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24/7 News Coverage
February 15, 2017
WHALES AHOY
Fears of exploding whales as New Zealand clears carcasses



Wellington (AFP) Feb 14, 2017
The grim task of clearing hundreds of washed-up whale carcasses was under way in New Zealand Tuesday, with the beach closed over fears the bodies will fill with gas and explode as they decompose. The sands at Farewell Spit where the nearly 700 pilot whales beached in one of the largest mass strandings ever in New Zealand were closed to the public after authorities declared the rotting bodies a health risk. The Department of Conservation said the carcasses of more than 300 whales were being truck ... read more

FARM NEWS
Stanford scientists measure African crop yields from space
Researchers at Stanford University have developed a new method for accurately measuring crop yields using satellite images. Scientists hope their new strategy will help researchers track agricultural productivity in developing countries where farming data is limited. ... more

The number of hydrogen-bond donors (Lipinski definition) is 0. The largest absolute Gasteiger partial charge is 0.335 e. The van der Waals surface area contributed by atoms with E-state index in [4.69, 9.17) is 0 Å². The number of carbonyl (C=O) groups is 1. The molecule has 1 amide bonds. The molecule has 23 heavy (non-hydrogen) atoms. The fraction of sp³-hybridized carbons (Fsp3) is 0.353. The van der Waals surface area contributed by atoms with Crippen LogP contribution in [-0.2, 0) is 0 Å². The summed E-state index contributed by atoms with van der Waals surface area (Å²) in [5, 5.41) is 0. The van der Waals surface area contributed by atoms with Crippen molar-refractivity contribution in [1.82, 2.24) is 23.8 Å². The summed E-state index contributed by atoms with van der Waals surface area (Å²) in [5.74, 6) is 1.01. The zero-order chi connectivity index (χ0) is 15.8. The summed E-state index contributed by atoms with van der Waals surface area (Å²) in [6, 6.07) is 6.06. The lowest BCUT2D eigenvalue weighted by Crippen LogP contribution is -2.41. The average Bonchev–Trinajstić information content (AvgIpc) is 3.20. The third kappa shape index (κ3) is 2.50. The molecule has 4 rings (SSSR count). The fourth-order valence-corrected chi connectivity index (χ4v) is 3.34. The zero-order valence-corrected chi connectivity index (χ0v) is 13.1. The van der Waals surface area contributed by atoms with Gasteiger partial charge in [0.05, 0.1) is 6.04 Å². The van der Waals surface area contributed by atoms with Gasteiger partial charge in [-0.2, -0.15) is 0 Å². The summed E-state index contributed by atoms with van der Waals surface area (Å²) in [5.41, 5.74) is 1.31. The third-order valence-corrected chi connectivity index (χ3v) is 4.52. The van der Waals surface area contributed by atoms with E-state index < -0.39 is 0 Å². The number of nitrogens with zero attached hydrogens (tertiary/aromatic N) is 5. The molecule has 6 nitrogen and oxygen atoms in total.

EXO WORLDS
Possibility of Silicon-Based Life Grows
Science fiction has long imagined alien worlds inhabited by silicon-based life, such as the rock-eating Horta from the original Star Trek series. Now, scientists have for the first time shown that n ... more
EARTH OBSERVATION
Blue jets studied from Space Station
For years, their existence has been debated: elusive electrical discharges in the upper atmosphere that sport names such as red sprites, blue jets, pixies and elves. Reported by pilots, they are dif ... more
EARTH OBSERVATION
HSE experts investigate how order emerges from chaos
Igor Kolokolov and Vladimir Lebedev, scientific experts from HSE's Faculty of Physics and the Landau Institute for Theoretical Physics of Russian Academy of Sciences, have developed an analytical th ... more